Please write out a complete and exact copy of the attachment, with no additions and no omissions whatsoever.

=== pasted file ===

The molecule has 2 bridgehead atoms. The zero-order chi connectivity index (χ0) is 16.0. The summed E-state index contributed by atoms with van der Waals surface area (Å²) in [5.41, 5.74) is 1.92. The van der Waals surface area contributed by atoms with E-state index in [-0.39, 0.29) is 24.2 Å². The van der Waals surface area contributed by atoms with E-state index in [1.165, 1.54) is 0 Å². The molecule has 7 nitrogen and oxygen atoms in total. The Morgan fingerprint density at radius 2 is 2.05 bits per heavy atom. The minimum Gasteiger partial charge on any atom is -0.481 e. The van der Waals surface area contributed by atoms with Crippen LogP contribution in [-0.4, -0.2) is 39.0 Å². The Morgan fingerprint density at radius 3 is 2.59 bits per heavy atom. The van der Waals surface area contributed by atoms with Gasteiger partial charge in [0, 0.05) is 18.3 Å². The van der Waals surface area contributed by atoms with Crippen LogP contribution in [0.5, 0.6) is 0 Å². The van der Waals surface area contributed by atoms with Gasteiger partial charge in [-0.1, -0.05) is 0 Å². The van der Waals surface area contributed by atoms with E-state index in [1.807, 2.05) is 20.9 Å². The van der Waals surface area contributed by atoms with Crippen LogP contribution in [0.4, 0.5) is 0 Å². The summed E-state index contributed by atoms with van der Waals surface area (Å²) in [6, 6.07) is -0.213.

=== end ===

The molecule has 2 bridgehead atoms. The zero-order chi connectivity index (χ0) is 16.0. The summed E-state index contributed by atoms with van der Waals surface area (Å²) in [5.41, 5.74) is 1.92. The van der Waals surface area contributed by atoms with E-state index in [-0.39, 0.29) is 24.2 Å². The van der Waals surface area contributed by atoms with E-state index in [1.165, 1.54) is 0 Å². The molecule has 7 nitrogen and oxygen atoms in total. The Morgan fingerprint density at radius 2 is 2.05 bits per heavy atom. The minimum Gasteiger partial charge on any atom is -0.481 e. The van der Waals surface area contributed by atoms with Crippen LogP contribution in [-0.4, -0.2) is 39.0 Å². The Morgan fingerprint density at radius 3 is 2.59 bits per heavy atom. The van der Waals surface area contributed by atoms with Gasteiger partial charge in [0, 0.05) is 18.3 Å². The van der Waals surface area contributed by atoms with Crippen LogP contribution in [0.5, 0.6) is 0 Å². The van der Waals surface area contributed by atoms with Gasteiger partial charge in [-0.1, -0.05) is 0 Å². The van der Waals surface area contributed by atoms with E-state index in [1.807, 2.05) is 20.9 Å². The van der Waals surface area contributed by atoms with Crippen LogP contribution in [0.4, 0.5) is 0 Å². The summed E-state index contributed by atoms with van der Waals surface area (Å²) in [6, 6.07) is -0.213.